In general I prefer to have my word be the last one and just leave it at that. Though I did receive another small flurry of nasty-grams referring to my stance on fast food (specifically, my refusal to denounce it as the work of Beelzebub). I’m not going to put up any excerpts, though suffice to say it was more of the usual chopping down the rain forests this, poisoning our children that, spreading the cancer of disposable culture around the globe blah-de-blah blah blah. As Mike Myers’ Saturday Night Live character Dieter used to say: you have grown tiresome.
However I would like to pose a question to one of my complainants out there who is particularly disturbed that McDonald’s is currently expanding with verve in the rural regions of India and China. That is: what exactly do you think people eat out there? More specifically, do you think people currently traveling around in places like outer Mongolia might have needs similar to those who traveled around rural America 60-odd years ago? I once spent two months of my life crossing central Asia, and believe me, it wasn’t Sunday brunch at the Ritz. I lost 15 pounds and two dress sizes…oop, did I say that?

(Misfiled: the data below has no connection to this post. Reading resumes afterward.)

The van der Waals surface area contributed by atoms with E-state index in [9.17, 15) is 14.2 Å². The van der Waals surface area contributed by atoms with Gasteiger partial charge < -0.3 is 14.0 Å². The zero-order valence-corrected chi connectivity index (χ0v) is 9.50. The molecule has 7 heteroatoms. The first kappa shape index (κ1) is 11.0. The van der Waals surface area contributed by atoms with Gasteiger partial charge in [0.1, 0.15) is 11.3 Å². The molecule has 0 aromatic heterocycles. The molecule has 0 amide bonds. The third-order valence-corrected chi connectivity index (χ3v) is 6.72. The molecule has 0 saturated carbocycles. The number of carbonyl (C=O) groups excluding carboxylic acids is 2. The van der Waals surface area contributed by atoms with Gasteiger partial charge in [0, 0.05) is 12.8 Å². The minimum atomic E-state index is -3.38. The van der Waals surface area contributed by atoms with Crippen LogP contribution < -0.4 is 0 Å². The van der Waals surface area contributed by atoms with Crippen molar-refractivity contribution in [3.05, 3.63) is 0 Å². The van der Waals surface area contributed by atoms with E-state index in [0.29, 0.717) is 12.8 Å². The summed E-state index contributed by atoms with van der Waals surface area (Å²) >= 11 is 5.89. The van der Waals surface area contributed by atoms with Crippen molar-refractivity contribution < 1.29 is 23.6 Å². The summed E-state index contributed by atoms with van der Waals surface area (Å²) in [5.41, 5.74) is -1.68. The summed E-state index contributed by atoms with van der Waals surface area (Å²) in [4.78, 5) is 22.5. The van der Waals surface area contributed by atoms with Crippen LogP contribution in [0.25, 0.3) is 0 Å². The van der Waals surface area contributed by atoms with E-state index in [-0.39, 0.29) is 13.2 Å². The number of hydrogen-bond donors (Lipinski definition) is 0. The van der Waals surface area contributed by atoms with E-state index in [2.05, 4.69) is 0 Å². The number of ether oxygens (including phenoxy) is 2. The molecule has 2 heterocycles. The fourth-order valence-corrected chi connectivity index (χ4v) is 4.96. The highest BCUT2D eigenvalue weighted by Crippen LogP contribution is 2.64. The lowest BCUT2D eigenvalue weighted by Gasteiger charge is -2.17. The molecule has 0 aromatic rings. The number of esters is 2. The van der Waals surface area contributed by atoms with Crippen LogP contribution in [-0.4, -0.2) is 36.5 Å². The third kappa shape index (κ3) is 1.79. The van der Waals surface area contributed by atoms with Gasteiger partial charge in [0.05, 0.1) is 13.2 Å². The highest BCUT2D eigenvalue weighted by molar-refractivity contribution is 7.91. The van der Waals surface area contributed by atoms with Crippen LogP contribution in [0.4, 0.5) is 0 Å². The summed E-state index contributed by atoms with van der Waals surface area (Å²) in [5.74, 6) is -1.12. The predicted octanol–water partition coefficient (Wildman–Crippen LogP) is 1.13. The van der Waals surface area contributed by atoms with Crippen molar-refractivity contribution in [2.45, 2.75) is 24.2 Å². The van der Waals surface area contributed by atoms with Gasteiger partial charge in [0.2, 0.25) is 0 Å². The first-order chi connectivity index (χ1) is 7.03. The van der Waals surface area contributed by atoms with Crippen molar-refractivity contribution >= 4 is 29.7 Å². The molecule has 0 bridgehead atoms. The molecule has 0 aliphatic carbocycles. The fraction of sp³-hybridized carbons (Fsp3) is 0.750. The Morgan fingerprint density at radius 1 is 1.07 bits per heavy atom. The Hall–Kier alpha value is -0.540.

There are great similarities between the China of today and post-WWII America. Namely, that one era saw, and the other is now seeing, the building of a great economy. And that means people on the move — hungry people — who can’t knock on some rural peasant’s door and ask to be fed 3 times a day. They need cheap, accessible and safe food, preferably delivered in a clean and welcoming environment. And that, in a nutshell, is McDonald’s. No wonder they’re going gangbusters over there right now: they are fulfilling what is arguably their raison d’être. If the Chinese and Indians are very lucky, one day they too will become affluent enough to despise fast food restaurants instead of seeing them as they currently do: as god-sends. Until then I say let them enjoy their quarter pounders.
Here endeth the conversation (at least until I embark on another caffeine-fueled rampage).